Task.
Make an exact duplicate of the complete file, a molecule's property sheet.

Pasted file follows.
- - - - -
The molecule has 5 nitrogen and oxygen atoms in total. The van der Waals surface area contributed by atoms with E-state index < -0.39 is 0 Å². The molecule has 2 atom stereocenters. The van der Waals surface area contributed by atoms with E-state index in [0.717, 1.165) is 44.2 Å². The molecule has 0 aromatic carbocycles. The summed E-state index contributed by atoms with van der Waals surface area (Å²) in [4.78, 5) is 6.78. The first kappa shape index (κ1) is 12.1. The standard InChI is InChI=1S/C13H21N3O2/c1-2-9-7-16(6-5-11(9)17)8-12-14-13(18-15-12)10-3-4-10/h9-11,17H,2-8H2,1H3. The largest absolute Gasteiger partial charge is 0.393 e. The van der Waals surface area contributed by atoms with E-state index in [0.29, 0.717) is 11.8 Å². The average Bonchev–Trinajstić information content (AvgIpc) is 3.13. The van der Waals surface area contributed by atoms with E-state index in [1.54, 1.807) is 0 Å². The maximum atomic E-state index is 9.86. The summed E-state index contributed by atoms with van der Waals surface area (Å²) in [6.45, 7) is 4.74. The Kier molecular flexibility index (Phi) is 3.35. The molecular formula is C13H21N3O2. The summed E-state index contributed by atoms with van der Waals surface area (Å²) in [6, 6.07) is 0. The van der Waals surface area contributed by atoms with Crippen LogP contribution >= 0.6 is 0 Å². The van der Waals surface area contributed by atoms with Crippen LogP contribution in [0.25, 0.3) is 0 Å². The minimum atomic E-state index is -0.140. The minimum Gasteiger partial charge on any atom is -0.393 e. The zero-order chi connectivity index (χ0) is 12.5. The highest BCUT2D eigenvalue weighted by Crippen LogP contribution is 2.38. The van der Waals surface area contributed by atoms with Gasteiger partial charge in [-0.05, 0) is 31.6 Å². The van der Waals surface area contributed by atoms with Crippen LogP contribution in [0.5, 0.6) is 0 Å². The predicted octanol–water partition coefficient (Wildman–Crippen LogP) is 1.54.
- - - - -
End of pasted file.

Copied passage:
The molecule has 5 nitrogen and oxygen atoms in total. The van der Waals surface area contributed by atoms with E-state index < -0.39 is 0 Å². The molecule has 2 atom stereocenters. The van der Waals surface area contributed by atoms with E-state index in [0.717, 1.165) is 44.2 Å². The molecule has 0 aromatic carbocycles. The summed E-state index contributed by atoms with van der Waals surface area (Å²) in [4.78, 5) is 6.78. The first kappa shape index (κ1) is 12.1. The standard InChI is InChI=1S/C13H21N3O2/c1-2-9-7-16(6-5-11(9)17)8-12-14-13(18-15-12)10-3-4-10/h9-11,17H,2-8H2,1H3. The largest absolute Gasteiger partial charge is 0.393 e. The van der Waals surface area contributed by atoms with E-state index in [0.29, 0.717) is 11.8 Å². The average Bonchev–Trinajstić information content (AvgIpc) is 3.13. The van der Waals surface area contributed by atoms with E-state index in [1.54, 1.807) is 0 Å². The maximum atomic E-state index is 9.86. The summed E-state index contributed by atoms with van der Waals surface area (Å²) in [6.45, 7) is 4.74. The Kier molecular flexibility index (Phi) is 3.35. The molecular formula is C13H21N3O2. The summed E-state index contributed by atoms with van der Waals surface area (Å²) in [6, 6.07) is 0. The van der Waals surface area contributed by atoms with Crippen LogP contribution >= 0.6 is 0 Å². The van der Waals surface area contributed by atoms with Crippen LogP contribution in [0.25, 0.3) is 0 Å². The minimum atomic E-state index is -0.140. The minimum Gasteiger partial charge on any atom is -0.393 e. The zero-order chi connectivity index (χ0) is 12.5. The highest BCUT2D eigenvalue weighted by Crippen LogP contribution is 2.38. The van der Waals surface area contributed by atoms with Gasteiger partial charge in [-0.05, 0) is 31.6 Å². The van der Waals surface area contributed by atoms with Crippen LogP contribution in [0.5, 0.6) is 0 Å². The predicted octanol–water partition coefficient (Wildman–Crippen LogP) is 1.54.